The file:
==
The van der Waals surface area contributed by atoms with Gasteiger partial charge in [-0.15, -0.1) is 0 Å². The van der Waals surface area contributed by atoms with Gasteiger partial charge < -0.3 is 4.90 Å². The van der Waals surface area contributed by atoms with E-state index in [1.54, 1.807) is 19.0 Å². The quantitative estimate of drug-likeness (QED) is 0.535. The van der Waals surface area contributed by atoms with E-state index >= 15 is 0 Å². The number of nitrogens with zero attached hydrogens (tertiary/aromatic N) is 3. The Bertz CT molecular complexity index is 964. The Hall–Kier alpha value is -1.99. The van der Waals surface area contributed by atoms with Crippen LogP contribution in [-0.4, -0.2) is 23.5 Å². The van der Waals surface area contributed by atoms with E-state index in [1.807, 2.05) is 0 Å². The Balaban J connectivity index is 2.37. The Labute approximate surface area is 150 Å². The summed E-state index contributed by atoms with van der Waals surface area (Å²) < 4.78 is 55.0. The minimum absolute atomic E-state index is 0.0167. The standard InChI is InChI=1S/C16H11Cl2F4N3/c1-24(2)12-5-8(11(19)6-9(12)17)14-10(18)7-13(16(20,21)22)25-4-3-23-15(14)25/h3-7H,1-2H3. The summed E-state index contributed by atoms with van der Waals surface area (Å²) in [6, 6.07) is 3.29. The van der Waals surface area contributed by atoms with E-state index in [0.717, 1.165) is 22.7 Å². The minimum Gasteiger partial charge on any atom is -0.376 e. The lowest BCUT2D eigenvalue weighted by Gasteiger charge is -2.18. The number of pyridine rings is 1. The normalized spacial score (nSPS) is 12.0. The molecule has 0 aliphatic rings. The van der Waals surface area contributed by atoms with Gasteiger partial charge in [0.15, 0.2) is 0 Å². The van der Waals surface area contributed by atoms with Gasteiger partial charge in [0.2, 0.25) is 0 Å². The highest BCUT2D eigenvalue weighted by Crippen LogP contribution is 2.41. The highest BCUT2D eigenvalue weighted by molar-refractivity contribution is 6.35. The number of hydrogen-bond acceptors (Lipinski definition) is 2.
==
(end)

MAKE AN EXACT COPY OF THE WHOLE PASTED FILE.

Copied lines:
The van der Waals surface area contributed by atoms with Gasteiger partial charge in [-0.15, -0.1) is 0 Å². The van der Waals surface area contributed by atoms with Gasteiger partial charge < -0.3 is 4.90 Å². The van der Waals surface area contributed by atoms with E-state index in [1.54, 1.807) is 19.0 Å². The quantitative estimate of drug-likeness (QED) is 0.535. The van der Waals surface area contributed by atoms with E-state index >= 15 is 0 Å². The number of nitrogens with zero attached hydrogens (tertiary/aromatic N) is 3. The Bertz CT molecular complexity index is 964. The Hall–Kier alpha value is -1.99. The van der Waals surface area contributed by atoms with Crippen LogP contribution in [-0.4, -0.2) is 23.5 Å². The van der Waals surface area contributed by atoms with E-state index in [1.807, 2.05) is 0 Å². The Balaban J connectivity index is 2.37. The Labute approximate surface area is 150 Å². The summed E-state index contributed by atoms with van der Waals surface area (Å²) < 4.78 is 55.0. The minimum absolute atomic E-state index is 0.0167. The standard InChI is InChI=1S/C16H11Cl2F4N3/c1-24(2)12-5-8(11(19)6-9(12)17)14-10(18)7-13(16(20,21)22)25-4-3-23-15(14)25/h3-7H,1-2H3. The summed E-state index contributed by atoms with van der Waals surface area (Å²) in [6, 6.07) is 3.29. The van der Waals surface area contributed by atoms with E-state index in [0.717, 1.165) is 22.7 Å². The minimum Gasteiger partial charge on any atom is -0.376 e. The lowest BCUT2D eigenvalue weighted by Gasteiger charge is -2.18. The number of pyridine rings is 1. The normalized spacial score (nSPS) is 12.0. The molecule has 0 aliphatic rings. The van der Waals surface area contributed by atoms with Gasteiger partial charge in [0.15, 0.2) is 0 Å². The van der Waals surface area contributed by atoms with Gasteiger partial charge in [0.2, 0.25) is 0 Å². The highest BCUT2D eigenvalue weighted by Crippen LogP contribution is 2.41. The highest BCUT2D eigenvalue weighted by molar-refractivity contribution is 6.35. The number of hydrogen-bond acceptors (Lipinski definition) is 2.